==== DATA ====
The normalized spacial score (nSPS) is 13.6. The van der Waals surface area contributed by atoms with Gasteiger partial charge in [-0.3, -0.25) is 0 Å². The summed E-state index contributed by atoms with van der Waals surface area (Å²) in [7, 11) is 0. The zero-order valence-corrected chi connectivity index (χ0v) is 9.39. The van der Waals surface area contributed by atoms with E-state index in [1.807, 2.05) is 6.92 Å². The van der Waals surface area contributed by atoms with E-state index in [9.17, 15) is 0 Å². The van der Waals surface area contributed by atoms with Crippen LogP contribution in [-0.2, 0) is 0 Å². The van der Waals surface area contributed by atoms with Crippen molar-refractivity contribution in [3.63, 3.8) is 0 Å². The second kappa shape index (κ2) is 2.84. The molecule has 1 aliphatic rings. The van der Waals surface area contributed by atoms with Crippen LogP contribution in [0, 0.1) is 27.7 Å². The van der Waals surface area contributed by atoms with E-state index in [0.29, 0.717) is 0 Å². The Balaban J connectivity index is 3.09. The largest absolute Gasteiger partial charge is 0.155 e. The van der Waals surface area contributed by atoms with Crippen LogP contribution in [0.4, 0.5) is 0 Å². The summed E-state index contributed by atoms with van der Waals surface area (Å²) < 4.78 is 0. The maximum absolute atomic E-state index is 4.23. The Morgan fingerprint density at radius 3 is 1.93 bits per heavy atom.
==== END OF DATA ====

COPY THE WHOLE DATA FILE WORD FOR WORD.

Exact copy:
The normalized spacial score (nSPS) is 13.6. The van der Waals surface area contributed by atoms with Gasteiger partial charge in [-0.3, -0.25) is 0 Å². The summed E-state index contributed by atoms with van der Waals surface area (Å²) in [7, 11) is 0. The zero-order valence-corrected chi connectivity index (χ0v) is 9.39. The van der Waals surface area contributed by atoms with E-state index in [1.807, 2.05) is 6.92 Å². The van der Waals surface area contributed by atoms with E-state index in [9.17, 15) is 0 Å². The van der Waals surface area contributed by atoms with Crippen LogP contribution in [-0.2, 0) is 0 Å². The van der Waals surface area contributed by atoms with Crippen molar-refractivity contribution in [3.63, 3.8) is 0 Å². The second kappa shape index (κ2) is 2.84. The molecule has 1 aliphatic rings. The van der Waals surface area contributed by atoms with Crippen LogP contribution in [0, 0.1) is 27.7 Å². The van der Waals surface area contributed by atoms with E-state index in [0.29, 0.717) is 0 Å². The Balaban J connectivity index is 3.09. The largest absolute Gasteiger partial charge is 0.155 e. The van der Waals surface area contributed by atoms with Crippen LogP contribution in [0.4, 0.5) is 0 Å². The summed E-state index contributed by atoms with van der Waals surface area (Å²) < 4.78 is 0. The maximum absolute atomic E-state index is 4.23. The Morgan fingerprint density at radius 3 is 1.93 bits per heavy atom.